Saudi Women's Interest in Breast Cancer Gene Testing: Possible Influence of Awareness, Perceived Risk and Socio-demographic Factors

  • Published : 2012.08.31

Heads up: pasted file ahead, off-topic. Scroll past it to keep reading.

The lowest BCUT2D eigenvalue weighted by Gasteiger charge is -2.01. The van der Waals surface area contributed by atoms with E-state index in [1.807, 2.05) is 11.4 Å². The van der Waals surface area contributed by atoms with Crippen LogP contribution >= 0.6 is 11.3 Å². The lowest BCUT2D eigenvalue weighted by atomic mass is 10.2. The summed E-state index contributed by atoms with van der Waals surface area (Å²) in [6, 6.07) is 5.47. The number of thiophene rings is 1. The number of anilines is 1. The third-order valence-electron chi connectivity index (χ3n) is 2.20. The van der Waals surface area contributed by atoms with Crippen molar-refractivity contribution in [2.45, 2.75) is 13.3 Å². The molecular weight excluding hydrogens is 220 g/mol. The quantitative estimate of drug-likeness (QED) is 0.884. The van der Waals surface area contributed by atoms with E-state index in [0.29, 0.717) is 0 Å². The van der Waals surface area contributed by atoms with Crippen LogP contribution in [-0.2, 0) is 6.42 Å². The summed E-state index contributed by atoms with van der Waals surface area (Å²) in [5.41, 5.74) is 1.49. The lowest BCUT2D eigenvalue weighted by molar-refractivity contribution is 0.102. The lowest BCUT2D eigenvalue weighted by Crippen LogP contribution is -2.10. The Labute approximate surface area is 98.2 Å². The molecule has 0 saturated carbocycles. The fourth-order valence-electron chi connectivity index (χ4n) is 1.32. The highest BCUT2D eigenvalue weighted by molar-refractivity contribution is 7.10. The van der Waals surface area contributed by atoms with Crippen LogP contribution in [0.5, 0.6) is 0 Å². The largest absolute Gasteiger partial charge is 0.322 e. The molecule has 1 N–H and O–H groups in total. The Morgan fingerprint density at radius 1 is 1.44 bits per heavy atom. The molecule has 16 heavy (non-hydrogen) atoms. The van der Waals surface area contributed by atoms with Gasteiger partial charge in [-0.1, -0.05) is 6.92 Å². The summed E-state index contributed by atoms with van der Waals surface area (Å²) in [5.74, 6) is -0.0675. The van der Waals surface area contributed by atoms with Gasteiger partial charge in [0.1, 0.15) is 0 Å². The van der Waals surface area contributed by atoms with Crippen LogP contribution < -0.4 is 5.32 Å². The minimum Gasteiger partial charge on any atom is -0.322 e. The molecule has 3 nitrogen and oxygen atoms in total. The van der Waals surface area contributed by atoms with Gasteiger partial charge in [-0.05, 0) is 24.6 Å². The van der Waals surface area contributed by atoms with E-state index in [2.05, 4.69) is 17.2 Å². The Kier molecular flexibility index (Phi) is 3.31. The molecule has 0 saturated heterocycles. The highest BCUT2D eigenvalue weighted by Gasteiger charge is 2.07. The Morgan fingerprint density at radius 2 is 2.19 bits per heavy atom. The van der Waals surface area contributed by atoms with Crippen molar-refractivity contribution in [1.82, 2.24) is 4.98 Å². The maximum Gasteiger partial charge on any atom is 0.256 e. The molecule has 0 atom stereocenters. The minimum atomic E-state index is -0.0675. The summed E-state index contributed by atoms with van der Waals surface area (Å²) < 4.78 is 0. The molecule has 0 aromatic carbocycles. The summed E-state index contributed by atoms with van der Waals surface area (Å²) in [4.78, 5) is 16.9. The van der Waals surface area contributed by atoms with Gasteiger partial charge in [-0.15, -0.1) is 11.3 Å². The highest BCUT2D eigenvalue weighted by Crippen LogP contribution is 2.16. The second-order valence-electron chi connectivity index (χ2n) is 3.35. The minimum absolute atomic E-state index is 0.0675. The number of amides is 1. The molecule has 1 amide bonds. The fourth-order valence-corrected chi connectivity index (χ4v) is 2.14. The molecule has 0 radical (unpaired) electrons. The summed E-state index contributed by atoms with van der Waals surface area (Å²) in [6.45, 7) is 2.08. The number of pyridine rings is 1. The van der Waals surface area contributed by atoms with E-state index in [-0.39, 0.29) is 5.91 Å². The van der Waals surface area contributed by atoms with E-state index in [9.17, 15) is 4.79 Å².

Background: Development of effective educational strategies should accompany increases in public awareness and the availability of genetic testing for breast cancer (BC). These educational strategies should be designed to fulfill the knowledge gap while considering factors that influence women's interest in order to facilitate decision making. Objective: To determine the possible correlates of Saudi women's interest in BC genes testing including socio-demographics, the level of awareness towards BC genes, the family history of BC and the perceived personal risk among adult Saudi women in Al Hassa, Saudi Arabia. Subjects and methods: This cross-sectional study was carried out during the second BC community-based campaign in Al Hassa, Saudi Arabia. All Saudi women aged ${\geq}18$ years (n=781) attending the educational components of the campaign were invited to a personal interview. Data collection included gathering information about sociodemographics, family history of BC, the perceived personal risk for BC, awareness and attitude towards BC genes and the women's interest in BC genes testing. Results: Of the included women (n=599), 19.5% perceived higher risk for BC development, significantly more among < 40 years of age, and with positive family history of BC before 50 years of age. The participants demonstrated a poor level of awareness regarding the inheritance, risk, and availability of BC genetic testing. The median summated knowledge score was 1.0 (out of 7 points) with a knowledge deficit of 87.8%. The level of knowledge showed significant decline with age (> 40 years). Of the included women 54.7% expressed an interest in BC genetic testing for assessing their BC risk. Multivariate regression model showed that being middle aged (Odds Ratio 'OR'=1.88, confidence intervals 'C.I'=1.14-3.11), with higher knowledge level (OR=1.67, C.I=1.08-2.57) and perceiving higher risk for BC (OR=2.11, C.I=1.61-2.76) were the significant positive correlates for Saudi women interest in BC genetic testing. Conclusion: Saudi women express high interest in genetic testing for BC risk despite their poor awareness. This great interest may reflect the presence of inappropriate information regarding BC genetic testing and its role in risk analysis.


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